Now Uber drivers and trade unions are celebrating. A long legal battle and patient organising has paid off. Not only has Uber lost in the Supreme Court, they been forced to respect their workers’ basic rights.
Uber’s PR machine has gamely sought to present these changes as a generous offer to their drivers. The reality is that they were forced into conceding fair terms and conditions by years of trade union campaigning.
For years Uber has claimed it is just a technology business, rather than a minicab operator. It argued that its drivers were self-employed, and so had no employment rights. The courts disagreed – and Uber has been forced to act to give workers the rights they should have had from the outset.
Workers and their unions will scrutinise the small print on Uber’s new offer. It’s already clear that there are significant gaps.
A key problem is about working time: the Supreme Court decided that a driver should be paid for the whole time they are logged into the Uber app and thus available for bookings. But Uber’s changes mean that they will only be paid once they have accepted a booking. We do not believe that Uber should be able to do this.
Uber’s abrupt U-turn is just the latest stage in the battle to ensure that all work – including in the gig economy – is decent work.
Boris Johnson has promised to “protect and enhance” employment rights. He announced an employment bill to do exactly that, in the 2019 Queen’s speech. The proposed legislation has yet to appear.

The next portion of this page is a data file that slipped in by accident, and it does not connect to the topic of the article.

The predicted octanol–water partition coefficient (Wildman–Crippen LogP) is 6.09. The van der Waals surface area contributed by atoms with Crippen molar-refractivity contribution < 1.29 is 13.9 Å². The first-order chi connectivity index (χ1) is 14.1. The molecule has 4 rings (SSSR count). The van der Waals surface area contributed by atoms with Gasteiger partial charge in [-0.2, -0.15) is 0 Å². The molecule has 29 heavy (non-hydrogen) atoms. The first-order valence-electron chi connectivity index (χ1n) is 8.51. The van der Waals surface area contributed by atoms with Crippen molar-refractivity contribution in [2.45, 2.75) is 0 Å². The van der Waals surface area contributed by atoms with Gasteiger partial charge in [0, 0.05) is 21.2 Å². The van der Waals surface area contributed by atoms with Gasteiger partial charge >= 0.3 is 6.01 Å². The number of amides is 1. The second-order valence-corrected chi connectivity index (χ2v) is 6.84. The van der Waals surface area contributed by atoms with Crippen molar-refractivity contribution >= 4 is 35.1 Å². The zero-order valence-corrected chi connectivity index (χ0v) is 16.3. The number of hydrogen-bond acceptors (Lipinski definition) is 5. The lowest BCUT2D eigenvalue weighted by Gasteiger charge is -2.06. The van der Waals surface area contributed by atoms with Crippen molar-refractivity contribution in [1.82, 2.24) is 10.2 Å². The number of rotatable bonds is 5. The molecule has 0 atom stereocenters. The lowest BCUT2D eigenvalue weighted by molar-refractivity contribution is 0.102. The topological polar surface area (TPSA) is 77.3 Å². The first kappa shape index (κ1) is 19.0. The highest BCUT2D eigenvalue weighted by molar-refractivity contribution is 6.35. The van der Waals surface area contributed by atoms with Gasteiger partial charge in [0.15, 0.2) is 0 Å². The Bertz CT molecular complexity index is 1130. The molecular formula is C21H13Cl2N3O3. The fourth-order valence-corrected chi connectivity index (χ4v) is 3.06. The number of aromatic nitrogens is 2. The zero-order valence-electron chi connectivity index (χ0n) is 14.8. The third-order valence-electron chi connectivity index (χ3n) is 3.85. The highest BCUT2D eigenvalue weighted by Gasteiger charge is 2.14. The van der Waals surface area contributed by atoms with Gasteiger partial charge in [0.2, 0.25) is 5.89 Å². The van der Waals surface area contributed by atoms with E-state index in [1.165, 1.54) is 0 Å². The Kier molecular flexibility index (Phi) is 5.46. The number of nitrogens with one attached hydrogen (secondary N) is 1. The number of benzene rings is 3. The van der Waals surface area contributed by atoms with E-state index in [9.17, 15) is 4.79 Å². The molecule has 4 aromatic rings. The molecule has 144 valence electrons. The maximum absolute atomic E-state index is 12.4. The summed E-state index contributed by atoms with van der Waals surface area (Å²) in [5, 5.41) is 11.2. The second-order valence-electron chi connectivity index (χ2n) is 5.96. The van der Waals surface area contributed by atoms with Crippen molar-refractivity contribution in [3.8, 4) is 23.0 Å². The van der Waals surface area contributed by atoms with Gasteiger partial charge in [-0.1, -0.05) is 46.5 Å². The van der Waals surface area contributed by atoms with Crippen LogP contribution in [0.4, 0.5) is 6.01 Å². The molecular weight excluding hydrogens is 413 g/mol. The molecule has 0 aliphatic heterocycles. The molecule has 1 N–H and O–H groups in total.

Meanwhile, the courts keep finding that all workers have rights. But court battles are costly, inefficient and time-consuming. Workers shouldn’t have to go to court to secure their basic legal entitlements.
So the Government should get on with fixing enforcement so that employers know that if they break the law they will be caught. They should legislate for the presumption that every worker has workers’ rights and worker status. Then the onus is on the company to prove they don’t.
And they should give employment tribunals the power to make binding wider recommendations. That will mean that companies, having lost in court, have to implement all of the judges’ findings, and can’t cherry pick. And other similar employers would have to follow the judgement too.
Uber’s court defeat should serve as a reminder: it is not up to employers to decide when protection applies to those who work for them. All workers have rights. And there is no trade-off between rights and flexibility. Just because an individual worker can choose when and if to work, they don’t lose their employment rights.
Gig economy operators often pose as shiny innovative tech firms. But in reality, it’s the same old story. The drivers and couriers idling unpaid, waiting for a booking, are today’s day labourers, assembling at the gates of the factory or dockyard hoping that there may be some work today.
So our message today to Uber, and to all the other gig economy firms that say their workers are self-employed: we are watching and it is our opinion that your employment models are outside the law.
Recognise your workers’ unions, get round the table with us, and come to a deal that protects workers’ rights in your company or we could keep taking you to court. With every victory, the number of union members in your companies grows. One day soon, you will have to sit down and negotiate with your workers’ unions.
You may be start-ups from the last decade. But we have fought for workers’ rights for a century and a half. Unions are not going anywhere. Treat your workers fairly.
Frances O’Grady is General Secretary of the Trades Union Congress